The brand’s information we are searching for must be clean and intelligible to the reader, and they use total transparency in the information provided. The same should happen if we directly question the brand, something I’ve done several times.

Another way is the one we use the most, like looking at the product label and checking if there is any clue that it can be sustainable in at least one area (environmental, people/social and animal).

As advertising can say whatever it wants, it becomes more difficult to distinguish what is true or false, hence the importance of creating Standards and Certifications that can determine whether brands are sustainable or which areas are more focused.

Therefore, look for the certifications that the brand has. Certification by autonomous and independent entities ensures an item complies with the requirements to achieve certification. There are several certifications, and some of them you’ve already had contact with, for example, on clothing labels. We can identify the Certifications through a logo, an image, a series of numbers or initials.

Let’s cover certifications, knowing that not all of them certify in the same area, even if it’s within the same industry. The Certifications may require standards intended to guarantee, for example, the slightest potential impact on organic cotton production, organic fibres, and others to assure safety and the best working conditions for people who work in these crops.


Ecocert is an organization that controls and certifies worldwide organic production. With a wide range of certification areas, like organic farming, ecological and organic cosmetics, or organic textiles and fair trade, among others. The market recognized its practice with many brands displaying its certifications, whether in environmental or social terms. We can identify the ECO CERT COSMOS ORGANIC and Fair For Life for their logos.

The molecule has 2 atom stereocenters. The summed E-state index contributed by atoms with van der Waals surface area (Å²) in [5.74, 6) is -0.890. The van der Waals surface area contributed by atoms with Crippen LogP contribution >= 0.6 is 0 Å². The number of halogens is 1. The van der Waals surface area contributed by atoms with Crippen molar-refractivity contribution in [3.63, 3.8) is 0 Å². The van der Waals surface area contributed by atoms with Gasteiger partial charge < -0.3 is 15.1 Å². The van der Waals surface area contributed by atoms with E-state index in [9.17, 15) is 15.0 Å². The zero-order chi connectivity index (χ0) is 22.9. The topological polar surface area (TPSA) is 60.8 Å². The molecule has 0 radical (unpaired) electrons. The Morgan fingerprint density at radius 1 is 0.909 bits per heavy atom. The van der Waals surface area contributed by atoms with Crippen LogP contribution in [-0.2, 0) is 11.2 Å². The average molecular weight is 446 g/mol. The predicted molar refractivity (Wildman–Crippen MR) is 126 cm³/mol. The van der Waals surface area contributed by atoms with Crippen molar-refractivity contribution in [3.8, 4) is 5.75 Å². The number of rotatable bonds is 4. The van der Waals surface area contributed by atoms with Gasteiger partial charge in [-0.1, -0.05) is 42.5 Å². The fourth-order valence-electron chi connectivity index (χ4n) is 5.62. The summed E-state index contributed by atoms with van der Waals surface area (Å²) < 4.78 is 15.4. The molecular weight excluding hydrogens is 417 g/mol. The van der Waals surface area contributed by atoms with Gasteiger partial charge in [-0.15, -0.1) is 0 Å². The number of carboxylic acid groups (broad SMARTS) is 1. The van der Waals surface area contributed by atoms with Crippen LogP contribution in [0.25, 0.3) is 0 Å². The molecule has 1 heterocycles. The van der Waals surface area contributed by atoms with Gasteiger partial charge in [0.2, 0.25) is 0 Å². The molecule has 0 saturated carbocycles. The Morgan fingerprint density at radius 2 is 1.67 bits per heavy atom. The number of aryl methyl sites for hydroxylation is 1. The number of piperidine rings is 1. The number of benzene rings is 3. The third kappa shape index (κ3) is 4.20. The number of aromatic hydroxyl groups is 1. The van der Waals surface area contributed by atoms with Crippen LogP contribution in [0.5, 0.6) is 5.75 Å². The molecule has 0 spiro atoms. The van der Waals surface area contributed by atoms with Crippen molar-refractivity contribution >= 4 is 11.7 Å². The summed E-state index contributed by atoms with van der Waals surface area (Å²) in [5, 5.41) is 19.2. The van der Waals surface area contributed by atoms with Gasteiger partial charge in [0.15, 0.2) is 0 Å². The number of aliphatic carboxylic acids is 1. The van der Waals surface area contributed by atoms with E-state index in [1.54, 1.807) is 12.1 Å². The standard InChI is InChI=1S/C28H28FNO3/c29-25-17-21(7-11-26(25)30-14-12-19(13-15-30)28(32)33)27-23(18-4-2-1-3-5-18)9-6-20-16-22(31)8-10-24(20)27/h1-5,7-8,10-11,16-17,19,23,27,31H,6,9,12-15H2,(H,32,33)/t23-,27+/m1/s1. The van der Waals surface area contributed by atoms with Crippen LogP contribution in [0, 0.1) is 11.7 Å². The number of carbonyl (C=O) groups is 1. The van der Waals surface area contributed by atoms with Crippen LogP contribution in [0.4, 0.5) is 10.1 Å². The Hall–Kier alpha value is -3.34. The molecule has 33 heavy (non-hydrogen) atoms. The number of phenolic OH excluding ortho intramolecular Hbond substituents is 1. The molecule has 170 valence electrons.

OEKO-TEX® is an Association of 18 independent entities with expertise in ​​textiles and leather, coming from Europe and Japan and currently located around 70 countries. The success of this Association, which today brings together several certifications, has attracted brands to adopt the standards that each one of them presupposes. In this way, consumers can buy the certified products and thus be sure that an independent entity has tested and evaluated the brand’s processes ensuring that they are respecting the standards. You can learn about even more certifications here.

“The product labels STANDARD 100 by OEKO-TEX® and LEATHER STANDARD by OEKO-TEX® are available for textile and leather products that have been tested for harmful substances and which are thus safe from a human-ecological perspective. With the MADE IN GREEN by OEKO-TEX® label, you can identify textiles which have been tested for harmful substances and also manufactured under sustainable working conditions. “- OEKO-TEX®